I first became aware and better informed about cocoa production in Ghana around twenty years ago when I started to work for the Fairtrade chocolate company Divine chocolate
I joined the company as a business development manager and chocolatier, but my main role was selling chocolate to UK retailers and out of home.
As part of this role, I would often lead chocolate safaris visiting Ghana and taking clients and members of the press, or host cocoa farmers from Ghana during Fairtrade Fortnight 'Meet the Producers' tours, taking them to meet politicians and Fairtade supporters across the United Kingdom and Ireland, and helping them to explain the impact that trade justice has on the daily lives of cocoa farmers and their families.
By way of preparation for these meetings and presentations, I did a little deeper research into the history of cocoa in Ghana and as I have come to expect, there was an interesting and sometimes disputed legend to waiting to be unwrapped.
According to the most popular story, cocoa cultivation began in Ghana, around 1895 when Tetteh Quarshie, a blacksmith who had been working on the Spanish Island of Fernando Po (now Bioko) in Equatorial Guinea where there was farming of "slave-grown cocoa”, smuggled some Amelonado cocoa beans "in his pocket" when he returned to his own farm in the eastern region of Ghana.
Cocobod tell us records indicate Dutch missionaries also planted cocoa in the coastal areas of the then Gold Coast as early as 1815, and in 1857 Basel missionaries planted cocoa at Aburi.
We British also took the credit for its introduction when In 1886, Sir William Bradford Griffith, the Governor, arranged for cocoa pods to be brought in from São Tomé and Príncipe, to Aburi Botanical Gardens and then distributed out to farmers.
Around the same time, rumours of the brutal use of slave labour on the islands of São Tomé surfaced in 1901, and were later confirmed beyond doubt in 1903.
In response, WA Cadbury, on behalf of Cadbury Brothers, led a coalition of the British chocolate manufacturers in negotiations with the plantation owners and the Portuguese government.
Reforms were promised in 1903 and again in 1907, and it was the failure to put these reforms into effect which in March 1909 led to a boycott of Portuguese cocoa by the British manufacturers.
The coalition switched their purchases from Portuguese São Tomé to British colonial Ghana. Over the next sixty years Ghana became the world's leading cocoa producer, exporting between 30-40% of the world' s total output.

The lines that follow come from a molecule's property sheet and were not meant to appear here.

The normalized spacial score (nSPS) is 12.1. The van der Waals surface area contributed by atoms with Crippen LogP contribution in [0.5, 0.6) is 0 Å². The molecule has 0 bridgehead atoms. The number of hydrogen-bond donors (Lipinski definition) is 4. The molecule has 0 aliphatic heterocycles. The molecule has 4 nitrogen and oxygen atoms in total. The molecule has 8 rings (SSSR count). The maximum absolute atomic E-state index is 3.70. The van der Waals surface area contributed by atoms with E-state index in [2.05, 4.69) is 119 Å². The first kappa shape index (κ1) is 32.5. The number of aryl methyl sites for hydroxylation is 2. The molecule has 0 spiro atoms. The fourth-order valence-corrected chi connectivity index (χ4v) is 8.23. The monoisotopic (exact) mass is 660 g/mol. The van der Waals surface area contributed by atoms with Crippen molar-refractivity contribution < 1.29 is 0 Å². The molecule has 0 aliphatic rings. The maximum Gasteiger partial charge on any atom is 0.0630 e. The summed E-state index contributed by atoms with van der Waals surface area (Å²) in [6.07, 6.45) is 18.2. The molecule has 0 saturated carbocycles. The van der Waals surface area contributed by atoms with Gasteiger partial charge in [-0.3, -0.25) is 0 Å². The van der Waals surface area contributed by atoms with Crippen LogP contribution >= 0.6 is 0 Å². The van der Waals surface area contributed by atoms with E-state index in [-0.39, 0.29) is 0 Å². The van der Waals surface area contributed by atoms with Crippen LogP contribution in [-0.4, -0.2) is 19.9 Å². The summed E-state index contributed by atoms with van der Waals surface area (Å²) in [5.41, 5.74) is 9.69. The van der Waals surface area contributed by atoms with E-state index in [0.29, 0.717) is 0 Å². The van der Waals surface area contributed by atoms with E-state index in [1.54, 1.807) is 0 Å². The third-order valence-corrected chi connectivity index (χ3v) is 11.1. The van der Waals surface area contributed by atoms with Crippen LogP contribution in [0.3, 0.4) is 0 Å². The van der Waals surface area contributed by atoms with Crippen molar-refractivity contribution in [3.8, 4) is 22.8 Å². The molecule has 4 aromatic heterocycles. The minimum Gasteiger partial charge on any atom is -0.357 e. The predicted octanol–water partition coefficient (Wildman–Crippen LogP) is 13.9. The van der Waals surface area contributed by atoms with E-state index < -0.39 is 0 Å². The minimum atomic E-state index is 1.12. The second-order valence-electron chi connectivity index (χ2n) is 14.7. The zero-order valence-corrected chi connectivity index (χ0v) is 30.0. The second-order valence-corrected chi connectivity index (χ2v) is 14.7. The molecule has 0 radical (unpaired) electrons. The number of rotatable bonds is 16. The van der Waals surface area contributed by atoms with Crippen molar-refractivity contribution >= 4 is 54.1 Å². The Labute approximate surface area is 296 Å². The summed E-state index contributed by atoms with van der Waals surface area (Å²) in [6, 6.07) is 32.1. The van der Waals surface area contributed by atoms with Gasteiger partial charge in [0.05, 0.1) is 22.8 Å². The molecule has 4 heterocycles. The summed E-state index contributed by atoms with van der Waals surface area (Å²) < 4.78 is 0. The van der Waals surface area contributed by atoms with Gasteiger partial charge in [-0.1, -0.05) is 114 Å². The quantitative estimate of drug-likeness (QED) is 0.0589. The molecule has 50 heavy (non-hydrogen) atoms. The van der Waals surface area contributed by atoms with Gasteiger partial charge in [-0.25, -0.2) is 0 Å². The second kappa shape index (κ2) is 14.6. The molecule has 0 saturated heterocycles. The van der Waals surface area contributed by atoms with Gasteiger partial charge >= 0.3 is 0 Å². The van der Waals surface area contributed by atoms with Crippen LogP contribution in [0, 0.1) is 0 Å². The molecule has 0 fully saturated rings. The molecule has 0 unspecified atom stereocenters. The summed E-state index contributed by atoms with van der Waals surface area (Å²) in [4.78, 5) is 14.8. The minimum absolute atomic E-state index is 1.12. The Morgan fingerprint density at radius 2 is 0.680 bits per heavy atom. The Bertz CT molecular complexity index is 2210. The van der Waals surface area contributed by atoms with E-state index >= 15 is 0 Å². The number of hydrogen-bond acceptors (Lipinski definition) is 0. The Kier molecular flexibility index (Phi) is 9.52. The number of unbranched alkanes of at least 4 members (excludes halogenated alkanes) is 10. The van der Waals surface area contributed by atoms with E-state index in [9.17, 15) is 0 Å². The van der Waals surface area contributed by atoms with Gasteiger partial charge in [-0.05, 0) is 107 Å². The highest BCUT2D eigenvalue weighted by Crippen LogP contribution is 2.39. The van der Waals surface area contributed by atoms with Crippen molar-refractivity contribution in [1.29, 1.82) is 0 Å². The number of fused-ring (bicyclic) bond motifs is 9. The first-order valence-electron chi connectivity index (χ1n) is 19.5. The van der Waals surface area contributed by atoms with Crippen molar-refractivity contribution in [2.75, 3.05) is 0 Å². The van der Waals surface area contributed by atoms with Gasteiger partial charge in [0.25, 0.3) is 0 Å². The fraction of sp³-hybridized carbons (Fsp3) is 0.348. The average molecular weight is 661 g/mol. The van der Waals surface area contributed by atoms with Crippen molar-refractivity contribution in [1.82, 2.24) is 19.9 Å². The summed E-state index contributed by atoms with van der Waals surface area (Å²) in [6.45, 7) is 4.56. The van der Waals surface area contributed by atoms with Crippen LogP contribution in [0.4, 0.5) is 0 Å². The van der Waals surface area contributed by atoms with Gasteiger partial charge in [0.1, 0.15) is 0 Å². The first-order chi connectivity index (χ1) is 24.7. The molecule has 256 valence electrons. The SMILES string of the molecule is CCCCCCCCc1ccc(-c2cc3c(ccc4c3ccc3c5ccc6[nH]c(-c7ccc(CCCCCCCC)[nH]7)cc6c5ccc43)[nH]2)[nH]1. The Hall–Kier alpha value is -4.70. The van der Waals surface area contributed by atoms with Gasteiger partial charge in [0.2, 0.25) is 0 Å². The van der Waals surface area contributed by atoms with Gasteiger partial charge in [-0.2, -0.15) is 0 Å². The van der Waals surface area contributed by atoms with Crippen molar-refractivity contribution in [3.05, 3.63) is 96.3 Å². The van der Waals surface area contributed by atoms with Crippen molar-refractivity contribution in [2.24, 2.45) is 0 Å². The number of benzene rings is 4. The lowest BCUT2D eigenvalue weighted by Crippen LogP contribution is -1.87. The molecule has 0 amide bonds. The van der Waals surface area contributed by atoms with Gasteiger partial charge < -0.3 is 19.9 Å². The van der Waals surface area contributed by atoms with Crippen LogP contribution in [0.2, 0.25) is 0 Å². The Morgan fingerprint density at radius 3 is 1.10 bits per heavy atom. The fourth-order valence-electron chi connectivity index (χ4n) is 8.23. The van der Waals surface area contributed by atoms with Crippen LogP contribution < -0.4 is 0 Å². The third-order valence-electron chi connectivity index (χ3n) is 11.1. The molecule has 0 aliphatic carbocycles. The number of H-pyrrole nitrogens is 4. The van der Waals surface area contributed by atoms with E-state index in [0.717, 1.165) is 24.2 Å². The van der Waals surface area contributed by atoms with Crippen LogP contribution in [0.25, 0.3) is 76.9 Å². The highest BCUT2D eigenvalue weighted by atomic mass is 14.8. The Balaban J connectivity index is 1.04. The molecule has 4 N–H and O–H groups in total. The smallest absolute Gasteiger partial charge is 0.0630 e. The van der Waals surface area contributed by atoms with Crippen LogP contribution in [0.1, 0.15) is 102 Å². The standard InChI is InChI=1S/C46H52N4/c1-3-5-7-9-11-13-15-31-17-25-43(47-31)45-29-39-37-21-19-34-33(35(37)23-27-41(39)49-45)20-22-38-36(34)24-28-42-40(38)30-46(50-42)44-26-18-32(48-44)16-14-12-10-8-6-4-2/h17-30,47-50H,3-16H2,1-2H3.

Due to the importance of cocoa in Ghana, both in terms of its effect over the lives of these cocoa farmers and to the Ghanaian economy, the government of the 1930s took over control of the industry.
They set up a buying monopoly for all the cocoa produced in Ghana.
This body, first under British colonial control, and then the independent Ghanaian government, was intended to protect the farmers from volatile price fluctuations.
Whilst it failed to ensure more income to the farmers, they did get some additional help from the government body (now known as Cocobod) such as a Research Institute, subsidised fertilisers, and a Quality Control Division.
It's these services that, in part, have preserved Ghana's reputation for high quality cocoa.
In the late 1970s the world market price for cocoa plummeted by two thirds. Ghanaian cocoa farmers were getting less than 40% of the world market price from Cocobod, and so many stopped producing cocoa altogether.
The situation worsened after the droughts and accompanying bush fires of the early 1980s, and production in Ghana fell from a third of the world's total in 1972 to just 12% of total world production.
At this stage the World Bank and International Monetary Fund intervened with a Structural Adjustment Programme to "rescue" the economy.
This programme has had quite a negative effect on the lives of the farmers through the increase in the cost of living and farming inputs, but it did include a partial reform of the internal cocoa market.
The liberalisation process included granting private companies licenses allowing them to trade cocoa.
There are currently around 1.6 million people involved in growing cocoa and many more in associated industries.
Cocoa is now cultivated in six regions in Ghana:
Western, Central, Brong Ahafo, Eastern, Ashanti and the Volta regions.
At its peak, cocoa accounted for around 66% of the country's foreign exchange that has now declined to about 35 -40%.
You can read how Ghana got so important in the chocolate world by clicking here
You can check out my first travel blog to Ghana by clicking here
Or learn more about adinkras click here
an introduction to Ghanaian food click here
Or chocolate safari to São Tomé and Príncipe by clicking here